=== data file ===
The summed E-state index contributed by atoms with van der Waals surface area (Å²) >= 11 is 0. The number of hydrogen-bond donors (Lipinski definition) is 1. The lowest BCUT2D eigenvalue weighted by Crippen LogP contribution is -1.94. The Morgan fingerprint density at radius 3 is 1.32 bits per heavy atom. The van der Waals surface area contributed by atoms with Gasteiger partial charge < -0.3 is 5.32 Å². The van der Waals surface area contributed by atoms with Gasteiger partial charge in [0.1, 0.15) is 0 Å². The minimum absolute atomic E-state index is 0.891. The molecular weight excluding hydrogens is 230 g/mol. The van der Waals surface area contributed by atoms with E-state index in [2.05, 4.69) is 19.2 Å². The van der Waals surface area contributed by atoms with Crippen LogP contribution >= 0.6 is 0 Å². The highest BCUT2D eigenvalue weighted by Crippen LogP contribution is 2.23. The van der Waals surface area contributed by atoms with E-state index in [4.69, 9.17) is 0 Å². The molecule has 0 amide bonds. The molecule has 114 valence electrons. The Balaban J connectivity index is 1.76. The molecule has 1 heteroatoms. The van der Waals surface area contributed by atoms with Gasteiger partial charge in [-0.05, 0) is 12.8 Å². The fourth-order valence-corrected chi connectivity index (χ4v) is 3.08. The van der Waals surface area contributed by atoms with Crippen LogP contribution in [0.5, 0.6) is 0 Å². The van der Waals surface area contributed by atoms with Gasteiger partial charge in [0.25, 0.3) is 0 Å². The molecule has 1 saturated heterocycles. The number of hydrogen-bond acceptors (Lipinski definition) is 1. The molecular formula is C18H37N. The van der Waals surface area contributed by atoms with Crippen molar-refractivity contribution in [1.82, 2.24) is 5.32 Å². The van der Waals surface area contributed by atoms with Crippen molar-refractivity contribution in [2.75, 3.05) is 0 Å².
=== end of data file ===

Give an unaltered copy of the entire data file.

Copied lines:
The summed E-state index contributed by atoms with van der Waals surface area (Å²) >= 11 is 0. The number of hydrogen-bond donors (Lipinski definition) is 1. The lowest BCUT2D eigenvalue weighted by Crippen LogP contribution is -1.94. The Morgan fingerprint density at radius 3 is 1.32 bits per heavy atom. The van der Waals surface area contributed by atoms with Gasteiger partial charge < -0.3 is 5.32 Å². The van der Waals surface area contributed by atoms with Gasteiger partial charge in [0.1, 0.15) is 0 Å². The minimum absolute atomic E-state index is 0.891. The molecular weight excluding hydrogens is 230 g/mol. The van der Waals surface area contributed by atoms with E-state index in [2.05, 4.69) is 19.2 Å². The van der Waals surface area contributed by atoms with Crippen LogP contribution >= 0.6 is 0 Å². The highest BCUT2D eigenvalue weighted by Crippen LogP contribution is 2.23. The van der Waals surface area contributed by atoms with E-state index in [4.69, 9.17) is 0 Å². The molecule has 0 amide bonds. The molecule has 114 valence electrons. The Balaban J connectivity index is 1.76. The molecule has 1 heteroatoms. The van der Waals surface area contributed by atoms with Gasteiger partial charge in [-0.05, 0) is 12.8 Å². The fourth-order valence-corrected chi connectivity index (χ4v) is 3.08. The van der Waals surface area contributed by atoms with Crippen LogP contribution in [0.5, 0.6) is 0 Å². The van der Waals surface area contributed by atoms with Gasteiger partial charge in [0.25, 0.3) is 0 Å². The molecule has 1 saturated heterocycles. The number of hydrogen-bond acceptors (Lipinski definition) is 1. The molecular formula is C18H37N. The van der Waals surface area contributed by atoms with Crippen molar-refractivity contribution in [1.82, 2.24) is 5.32 Å². The van der Waals surface area contributed by atoms with Crippen molar-refractivity contribution in [2.75, 3.05) is 0 Å².